"After contacting over twenty different labs, I eventually found a lab that would take me, a home for my scientific curiosity and, most importantly, a mentor who would invest time and effort into my training as a scientist."
Once in the lab, I had somewhat made up my mind to try the PhD route and continue with research. But in the midst of this, I had also searched for more ways to get involved with the local community. One particular thing I missed about home was speaking Spanish, my native language, on a regular basis. I volunteered as an interpreter at a free clinic run by medical staff and students. I spent most weekends not only interpreting language, but also attempting to do so in a culturally conscientious manner, attempting to convey meaning often encoded into the nuances of word choice inherent to a patient's background.
This was an incredibly fulfilling experience and showed me how rewarding it was to be in healthcare. My experience made me realize the importance of diverse healthcare providers in delivering culturally competent care, especially because I was helping patients in a community like the one that I came from. Although I was already on the path towards research and applying for graduate school, at the same time, I could not ignore this potential part of my future career that I also really valued. Thankfully, after speaking to some of the medical students that worked at the free clinic, I learned about combined medical (MD) and research (PhD) programs that could prepare me for a career encompassing both spheres that I was interested in.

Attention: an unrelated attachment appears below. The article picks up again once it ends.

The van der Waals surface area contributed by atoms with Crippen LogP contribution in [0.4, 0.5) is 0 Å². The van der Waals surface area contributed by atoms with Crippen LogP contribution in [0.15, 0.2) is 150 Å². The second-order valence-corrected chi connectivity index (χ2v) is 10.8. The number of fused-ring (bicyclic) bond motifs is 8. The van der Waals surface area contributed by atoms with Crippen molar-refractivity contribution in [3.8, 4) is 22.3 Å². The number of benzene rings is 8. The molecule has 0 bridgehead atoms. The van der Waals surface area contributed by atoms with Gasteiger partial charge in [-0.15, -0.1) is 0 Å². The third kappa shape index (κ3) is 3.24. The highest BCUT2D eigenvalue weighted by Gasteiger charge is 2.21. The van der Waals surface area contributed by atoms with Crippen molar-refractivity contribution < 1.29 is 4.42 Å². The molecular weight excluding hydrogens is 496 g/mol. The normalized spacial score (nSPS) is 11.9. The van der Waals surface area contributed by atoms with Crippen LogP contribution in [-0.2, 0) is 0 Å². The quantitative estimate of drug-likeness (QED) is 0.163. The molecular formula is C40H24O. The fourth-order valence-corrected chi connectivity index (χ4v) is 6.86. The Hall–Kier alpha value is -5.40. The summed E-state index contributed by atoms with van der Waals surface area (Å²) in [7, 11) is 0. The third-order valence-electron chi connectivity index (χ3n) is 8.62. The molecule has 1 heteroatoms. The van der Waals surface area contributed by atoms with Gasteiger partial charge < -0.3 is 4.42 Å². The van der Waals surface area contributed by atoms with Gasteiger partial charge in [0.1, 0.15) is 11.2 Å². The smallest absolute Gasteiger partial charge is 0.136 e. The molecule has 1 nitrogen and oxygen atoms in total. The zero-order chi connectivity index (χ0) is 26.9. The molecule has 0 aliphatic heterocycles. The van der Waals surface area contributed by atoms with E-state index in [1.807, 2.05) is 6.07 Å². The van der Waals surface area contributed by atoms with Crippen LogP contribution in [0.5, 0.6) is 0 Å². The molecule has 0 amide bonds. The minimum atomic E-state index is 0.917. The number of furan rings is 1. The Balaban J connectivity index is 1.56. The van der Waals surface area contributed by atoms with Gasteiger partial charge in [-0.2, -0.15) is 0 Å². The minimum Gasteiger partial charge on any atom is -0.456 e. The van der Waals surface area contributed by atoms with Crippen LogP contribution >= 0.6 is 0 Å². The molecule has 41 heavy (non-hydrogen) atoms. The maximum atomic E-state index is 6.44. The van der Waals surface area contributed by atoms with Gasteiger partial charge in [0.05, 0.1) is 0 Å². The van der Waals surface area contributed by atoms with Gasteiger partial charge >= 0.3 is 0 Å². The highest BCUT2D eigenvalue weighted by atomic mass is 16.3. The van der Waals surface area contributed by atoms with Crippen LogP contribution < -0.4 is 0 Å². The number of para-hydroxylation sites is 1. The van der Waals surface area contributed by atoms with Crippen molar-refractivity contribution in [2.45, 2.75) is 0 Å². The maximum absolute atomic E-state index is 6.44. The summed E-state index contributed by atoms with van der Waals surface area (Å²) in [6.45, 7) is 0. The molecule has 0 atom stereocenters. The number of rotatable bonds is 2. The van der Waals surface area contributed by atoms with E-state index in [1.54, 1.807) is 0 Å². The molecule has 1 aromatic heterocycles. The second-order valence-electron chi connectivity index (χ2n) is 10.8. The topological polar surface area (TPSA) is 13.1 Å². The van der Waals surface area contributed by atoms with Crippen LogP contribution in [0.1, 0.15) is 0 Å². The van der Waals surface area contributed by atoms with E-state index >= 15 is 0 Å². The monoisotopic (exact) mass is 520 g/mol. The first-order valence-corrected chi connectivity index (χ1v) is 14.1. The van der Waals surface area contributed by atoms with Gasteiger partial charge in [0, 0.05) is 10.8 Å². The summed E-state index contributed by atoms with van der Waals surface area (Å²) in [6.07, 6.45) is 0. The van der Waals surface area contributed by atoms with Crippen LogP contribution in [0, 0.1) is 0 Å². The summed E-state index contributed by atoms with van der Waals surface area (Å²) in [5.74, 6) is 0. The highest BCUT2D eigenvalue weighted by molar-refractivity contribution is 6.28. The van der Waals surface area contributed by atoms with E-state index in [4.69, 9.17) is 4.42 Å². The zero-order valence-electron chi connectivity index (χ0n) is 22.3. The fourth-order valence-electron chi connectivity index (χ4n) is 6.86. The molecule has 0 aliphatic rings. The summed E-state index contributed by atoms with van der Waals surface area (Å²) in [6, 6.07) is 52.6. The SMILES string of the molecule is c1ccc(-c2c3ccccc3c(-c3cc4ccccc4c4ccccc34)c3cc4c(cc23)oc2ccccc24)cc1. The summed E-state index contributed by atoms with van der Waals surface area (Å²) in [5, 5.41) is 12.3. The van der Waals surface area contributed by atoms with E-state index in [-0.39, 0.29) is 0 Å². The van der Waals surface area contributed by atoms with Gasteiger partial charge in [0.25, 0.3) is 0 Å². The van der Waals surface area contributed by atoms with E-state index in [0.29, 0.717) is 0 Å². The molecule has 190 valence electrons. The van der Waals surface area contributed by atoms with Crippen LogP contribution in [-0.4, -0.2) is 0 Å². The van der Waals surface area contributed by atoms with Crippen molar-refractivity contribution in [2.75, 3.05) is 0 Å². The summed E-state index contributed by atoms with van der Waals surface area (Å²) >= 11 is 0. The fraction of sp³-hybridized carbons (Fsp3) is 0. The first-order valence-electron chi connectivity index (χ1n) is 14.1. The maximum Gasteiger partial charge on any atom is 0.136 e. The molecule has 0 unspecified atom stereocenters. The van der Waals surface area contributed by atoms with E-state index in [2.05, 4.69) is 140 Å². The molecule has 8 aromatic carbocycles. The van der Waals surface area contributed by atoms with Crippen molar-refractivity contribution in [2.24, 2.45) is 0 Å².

When I decided to apply to MD/PhD programs, I knew that it would not be easy; I would have to convince programs that I could handle the academic rigor despite my lackluster GPA and even lower science GPA. Given the difficult road ahead, I had to cast a wide net to give myself the best chance of getting accepted into a program. I applied to over 20 schools for both MD/PhD and DO/PhD programs. MD and DO medical schools have different philosophical guiding principles at their core, but both similarly train excellent physicians in a way that can be complementary to biomedical research. I also played to my strengths and focused my application on my dedication to research in order to make up for the shortcomings of my application. To further enhance my research experience, I spent an extra year as a research technician in the lab that I had been studying in during college.
I found that the programs that invited me for interviews were receptive to hearing about my journey, and were at least somewhat understanding of my grades and late start in being involved in medicine. It did at times feel like I was invited to interview in spite of my grades, but I was given the chance to explain why I had received these marks in person. Program directors ultimately expressed an interest in my ability to bring a different perspective to the table as a physician scientist in training and the vast majority reassured me that the process of selecting students was about more than grades and standardized test scores. Eventually, I received some offers of acceptance (several of which came after being initially waitlisted) and have now been in an MD/PhD program for the past six years.
Looking back, I am grateful for allowing myself to explore new opportunities and discover new interests. Giving myself the flexibility to re-envision my future has led me down a path where I find myself constantly challenged, but also excited about a professional future that allows me to fulfill my multiple passions.
Jonathan is currently a sixth year MD-PhD student in the Department of Genetics at the Yale School of Medicine. He studies the genetics and molecular mechanisms underlying birth defects. He received his Bachelor’s degree in Molecular, Cellular, and Developmental Biology from Yale University. After graduating, he continued his undergraduate work as a research technician in the Lab of Martín García-Castro at Yale.
Jonathan is also a 2018 recipient of the Paul and Daisy Soros Fellowship for New Americans. Jonathan is passionate about mentoring future healthcare and research-oriented students from underrepresented backgrounds, including first generation and limited resource college students.